Talking Tax for Friday, March 22, 2019
Jamie Golombek, managing director of tax and estate planning at CIBC Wealth Advisory Service
TOP TAX DEDUCTIONS PEOPLE FORGET ABOUT
You can claim the disability amount if a medical professional certifies on Form T2201 that you had a severe and prolonged impairment in physical or mental functions. The federal disability amount is $8,235 for 2018 (it was $8,113 for 2017) and provincial disability amounts are also available. You may also be able to claim a disability amount that would otherwise be claimed by another individual (such as your spouse, common-law partner, child or parent) to the extent that the individual doesn’t need to claim the disability tax amount to reduce taxes payable to zero. In 2018, an Ontario resident could claim a federal disability amount worth about $1,235 and a provincial disability amount worth about $420 for a combined value of about $1,655.
Medical expenses, including premiums for private health insurance
You can claim a credit for total medical expenses that exceed the lesser of 3 per cent of your net income or $2,302 in 2018 ($2,268 in 2017). Common eligible medical expenses include fees for doctors, dentists, qualified therapists or other medical practitioners, prescription medication or eyewear, and hospital or medical laboratory services. One commonly overlooked expense is out-of-pocket costs for medical and dental insurance plans.
Registered Disability Savings Plan (RDSP)
RDSPs are tax-deferred savings plans that can benefit Canadians who are eligible for the Disability Tax Credit. Up to $200,000 can be contributed to the plan until the beneficiary turns 59, with no annual contribution limits. Canada Disability Savings Grants (CDSGs) and Canada Disability Savings Bonds (CDSBs) may be received from the federal government until the beneficiary turns 49. Depending on family income, CDSGs may be up to 300 per cent of your contributions, with a maximum of $3,500 per year, while no contributions are needed to receive the maximum CDSB of $1,000 per year.
RESP grants and bonds
RESPs allow for tax-efficient savings for children's postsecondary education. Up to $50,000 can be contributed for each child who is a beneficiary of an RESP. The federal government provides Canada Education Savings Grants (CESGs) equal to 20 per cent of the first $2,500 of annual RESP contributions per child or $500 for each year. If a contribution is not made in a particular year, unused CESG room is carried forward and beneficiaries up to age 17 can receive up to $1,000 of CESGs in any one year, with a $7,200 lifetime limit. Consequently, a catchup contribution of $5,000 will garner the maximum CESG of $1,000 in one year.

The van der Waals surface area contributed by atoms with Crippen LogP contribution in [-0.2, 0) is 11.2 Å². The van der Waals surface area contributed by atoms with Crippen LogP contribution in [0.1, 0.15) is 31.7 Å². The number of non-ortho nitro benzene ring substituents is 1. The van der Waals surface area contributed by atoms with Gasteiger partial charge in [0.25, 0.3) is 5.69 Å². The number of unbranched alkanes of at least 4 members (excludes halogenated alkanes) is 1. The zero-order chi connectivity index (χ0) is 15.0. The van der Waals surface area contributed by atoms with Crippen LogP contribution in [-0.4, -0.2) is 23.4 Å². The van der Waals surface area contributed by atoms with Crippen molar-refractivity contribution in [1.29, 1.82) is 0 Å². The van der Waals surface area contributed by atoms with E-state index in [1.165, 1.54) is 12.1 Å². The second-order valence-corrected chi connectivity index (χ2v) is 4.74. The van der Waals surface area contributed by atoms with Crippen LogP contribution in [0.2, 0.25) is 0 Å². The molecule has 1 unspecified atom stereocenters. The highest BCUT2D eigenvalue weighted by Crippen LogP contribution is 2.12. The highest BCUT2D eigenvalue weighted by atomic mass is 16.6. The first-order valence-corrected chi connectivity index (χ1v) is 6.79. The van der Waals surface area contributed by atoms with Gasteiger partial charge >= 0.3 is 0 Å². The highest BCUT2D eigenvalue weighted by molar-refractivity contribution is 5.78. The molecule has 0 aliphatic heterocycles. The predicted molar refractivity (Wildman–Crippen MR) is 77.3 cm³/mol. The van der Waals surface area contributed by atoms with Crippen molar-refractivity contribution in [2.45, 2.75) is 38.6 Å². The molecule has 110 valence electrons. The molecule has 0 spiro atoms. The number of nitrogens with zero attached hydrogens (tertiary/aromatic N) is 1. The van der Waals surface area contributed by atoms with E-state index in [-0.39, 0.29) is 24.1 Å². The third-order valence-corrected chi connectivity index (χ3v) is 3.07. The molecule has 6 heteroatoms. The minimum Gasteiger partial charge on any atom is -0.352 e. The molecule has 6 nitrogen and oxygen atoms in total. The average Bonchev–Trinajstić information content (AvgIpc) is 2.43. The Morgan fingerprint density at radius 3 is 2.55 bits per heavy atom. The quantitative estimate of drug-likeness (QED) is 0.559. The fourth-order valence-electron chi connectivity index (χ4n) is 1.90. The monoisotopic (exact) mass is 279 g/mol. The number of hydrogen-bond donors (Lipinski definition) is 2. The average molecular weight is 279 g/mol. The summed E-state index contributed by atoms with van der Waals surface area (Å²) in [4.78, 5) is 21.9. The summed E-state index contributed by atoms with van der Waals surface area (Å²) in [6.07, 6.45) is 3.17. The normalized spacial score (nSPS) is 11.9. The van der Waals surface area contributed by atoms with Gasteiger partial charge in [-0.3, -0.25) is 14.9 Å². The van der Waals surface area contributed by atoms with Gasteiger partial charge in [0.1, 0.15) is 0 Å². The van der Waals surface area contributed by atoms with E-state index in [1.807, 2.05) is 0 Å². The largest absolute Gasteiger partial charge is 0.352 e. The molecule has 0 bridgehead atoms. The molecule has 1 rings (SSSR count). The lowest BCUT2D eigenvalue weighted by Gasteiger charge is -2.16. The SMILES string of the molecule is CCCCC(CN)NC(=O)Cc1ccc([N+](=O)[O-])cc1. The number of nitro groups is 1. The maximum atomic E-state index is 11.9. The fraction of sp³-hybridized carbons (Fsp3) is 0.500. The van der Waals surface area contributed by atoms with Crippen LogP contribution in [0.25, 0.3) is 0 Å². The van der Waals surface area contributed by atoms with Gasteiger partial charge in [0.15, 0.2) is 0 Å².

BIGGEST TAX MISTAKES PEOPLE MAKE
Not organizing your tax slips
Be sure that you give your current mailing address to all financial institutions at which you have financial accounts so they can send you all of your tax slips. You may want to compare the tax slips that you receive for the current year to slips you’ve received in the past to see if any might be missing. You may also want to compare income reported on investment statements to the amounts from tax slips to see if there could be differences that could be due to slips that haven’t been received. If you haven’t received an expected slip shortly after their expected deadline, you should contact the issuer to request a duplicate.
Claiming deductions that aren’t allowed
The CRA has specifically cited the following examples of expenses that are non-deductible, but tend to be claimed erroneously as other deductions or additional deductions: Support payments, legal expenses to collect or negotiate child or spousal support, legal fees you paid to get a separation or divorce or to establish custody for a child, funeral expenses, wedding expenses, loans to family members and a loss on the sale of a principal residence. You should make sure that an expense is deductible before making a claim to prevent potential penalties and interest on your tax return. The CRA offers information on what you can deduct on its website.
If you don’t file your tax return on time and you have a balance of taxes owing on the payment deadline (April 30, 2019 for the 2018 tax year), the penalty is 5 per cent of the outstanding balance, plus 1 per cent of your balance owing for each full month your return is late to a maximum of 12 months. When you are missing information, you should estimate amounts from other available information. For example, if you haven’t received a T3 or T5 slip that reports investment income, information from monthly investment statements may help you to calculate the amount of the income.